The leisurely paddle, with digging island hop stops and a photo break at the giant live oak tree, took us only 1 hour and 25 mins to complete. The wind was light to moderate (8 mph), the chop wasn't too bad, and the current wasn't much of a factor (at the time we left anyway).
As we rounded the windward side of the island and turned toward the town of Swansboro, the paddling turns into a bit of a grind for about 20 minutes. This is the most monotonous part of the trip - you've got to follow the yellow markers which lead you around the shallow marsh and you're not too close to the actual island (a.k.a. there's nothing to look at!).
If I had guests, especially young ones or beginning paddlers, I would skip this side of the island and do a 1/2 trip. It would look a little like this:
1. Launch from the NC Wildlife Cedar Point boat launch
2. Island hop a little - get out and run around on the mini-barrier islands/sandbars you find
3. Start around Huggins (the Cedar Point side not the Swansboro side)
4. Stop at the big live oak tree beach to take a break
5. Turn around and head back the way you came
6. Island hop a little more for fun:)
*Check the tides - high tide means not much barrier-island/sandbar beaches to explore
So, there you have it! Island circumnavigation complete! Have any questions about the paddle? Let us know in the comments. Wondering where we're adventuring this week? Check us out on social media!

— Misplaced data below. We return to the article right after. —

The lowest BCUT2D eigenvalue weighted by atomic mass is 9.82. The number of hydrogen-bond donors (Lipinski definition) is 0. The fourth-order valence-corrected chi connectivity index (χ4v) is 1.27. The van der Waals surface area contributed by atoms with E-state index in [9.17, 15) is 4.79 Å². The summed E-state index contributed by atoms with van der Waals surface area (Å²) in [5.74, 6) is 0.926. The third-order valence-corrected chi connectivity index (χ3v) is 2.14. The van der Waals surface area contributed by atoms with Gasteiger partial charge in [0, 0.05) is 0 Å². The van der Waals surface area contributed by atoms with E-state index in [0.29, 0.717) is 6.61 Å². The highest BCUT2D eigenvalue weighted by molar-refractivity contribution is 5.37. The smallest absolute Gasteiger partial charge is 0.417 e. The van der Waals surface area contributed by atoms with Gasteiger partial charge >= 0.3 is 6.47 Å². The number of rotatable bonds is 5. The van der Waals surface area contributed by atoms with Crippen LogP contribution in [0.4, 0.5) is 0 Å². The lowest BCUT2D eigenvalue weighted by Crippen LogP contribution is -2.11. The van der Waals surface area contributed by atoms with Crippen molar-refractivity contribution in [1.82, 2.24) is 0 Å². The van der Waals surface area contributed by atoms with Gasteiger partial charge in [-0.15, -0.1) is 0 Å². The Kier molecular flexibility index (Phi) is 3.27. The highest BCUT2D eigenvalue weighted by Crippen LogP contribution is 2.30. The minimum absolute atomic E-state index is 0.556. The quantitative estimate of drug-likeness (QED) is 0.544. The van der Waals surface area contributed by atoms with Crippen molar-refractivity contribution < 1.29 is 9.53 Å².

~Paul & Eleanor everyonestravelclub.com
When the weather changes or the parking spots fill up:
Plan B: No single parking spots at the public launch in Cedar Point? Head to Hammocks Beach State Park.
Plan C: Too windy? Too much boat traffic? Head inland to nearby Cedar Point or paddle to Jones Island.
Emerald Isle is our go-to beach. Sitting on Eastern North Carolina's 'Crystal Coast', it's near the mainland towns of Swansboro and Cedar Point. It's the closest beach to where we live (about 25 mins away:). Some of its charm comes from the fact that it's not too busy with businesses - it's really just a lot of residential/beach houses and the beach.